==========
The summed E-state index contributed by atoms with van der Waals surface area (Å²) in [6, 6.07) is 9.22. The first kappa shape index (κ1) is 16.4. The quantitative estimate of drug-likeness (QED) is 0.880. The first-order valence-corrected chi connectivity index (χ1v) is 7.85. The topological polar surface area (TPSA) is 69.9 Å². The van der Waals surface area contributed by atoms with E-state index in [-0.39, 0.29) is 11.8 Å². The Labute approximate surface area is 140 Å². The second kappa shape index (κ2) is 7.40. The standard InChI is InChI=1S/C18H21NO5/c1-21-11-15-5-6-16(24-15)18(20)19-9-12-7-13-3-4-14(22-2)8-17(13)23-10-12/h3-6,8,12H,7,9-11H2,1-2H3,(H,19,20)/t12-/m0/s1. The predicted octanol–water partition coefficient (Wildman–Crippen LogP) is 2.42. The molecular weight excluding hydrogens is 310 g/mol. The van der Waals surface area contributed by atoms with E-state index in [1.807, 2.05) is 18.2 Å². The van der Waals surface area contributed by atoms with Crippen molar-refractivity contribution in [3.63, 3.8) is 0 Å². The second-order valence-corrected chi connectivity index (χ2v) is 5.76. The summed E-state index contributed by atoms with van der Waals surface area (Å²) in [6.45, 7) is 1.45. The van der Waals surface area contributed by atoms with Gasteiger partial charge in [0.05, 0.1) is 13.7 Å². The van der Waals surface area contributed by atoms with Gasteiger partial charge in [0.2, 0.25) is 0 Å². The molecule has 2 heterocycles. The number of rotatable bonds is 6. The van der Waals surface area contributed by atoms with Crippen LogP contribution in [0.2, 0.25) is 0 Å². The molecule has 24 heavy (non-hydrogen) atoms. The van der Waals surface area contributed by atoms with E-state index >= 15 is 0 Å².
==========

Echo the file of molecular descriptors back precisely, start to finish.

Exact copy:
The summed E-state index contributed by atoms with van der Waals surface area (Å²) in [6, 6.07) is 9.22. The first kappa shape index (κ1) is 16.4. The quantitative estimate of drug-likeness (QED) is 0.880. The first-order valence-corrected chi connectivity index (χ1v) is 7.85. The topological polar surface area (TPSA) is 69.9 Å². The van der Waals surface area contributed by atoms with E-state index in [-0.39, 0.29) is 11.8 Å². The Labute approximate surface area is 140 Å². The second kappa shape index (κ2) is 7.40. The standard InChI is InChI=1S/C18H21NO5/c1-21-11-15-5-6-16(24-15)18(20)19-9-12-7-13-3-4-14(22-2)8-17(13)23-10-12/h3-6,8,12H,7,9-11H2,1-2H3,(H,19,20)/t12-/m0/s1. The predicted octanol–water partition coefficient (Wildman–Crippen LogP) is 2.42. The molecular weight excluding hydrogens is 310 g/mol. The van der Waals surface area contributed by atoms with E-state index in [1.807, 2.05) is 18.2 Å². The van der Waals surface area contributed by atoms with Crippen molar-refractivity contribution in [3.63, 3.8) is 0 Å². The second-order valence-corrected chi connectivity index (χ2v) is 5.76. The summed E-state index contributed by atoms with van der Waals surface area (Å²) in [6.45, 7) is 1.45. The van der Waals surface area contributed by atoms with Gasteiger partial charge in [0.05, 0.1) is 13.7 Å². The van der Waals surface area contributed by atoms with Gasteiger partial charge in [0.2, 0.25) is 0 Å². The molecule has 2 heterocycles. The number of rotatable bonds is 6. The van der Waals surface area contributed by atoms with Crippen LogP contribution in [0.2, 0.25) is 0 Å². The molecule has 24 heavy (non-hydrogen) atoms. The van der Waals surface area contributed by atoms with E-state index >= 15 is 0 Å².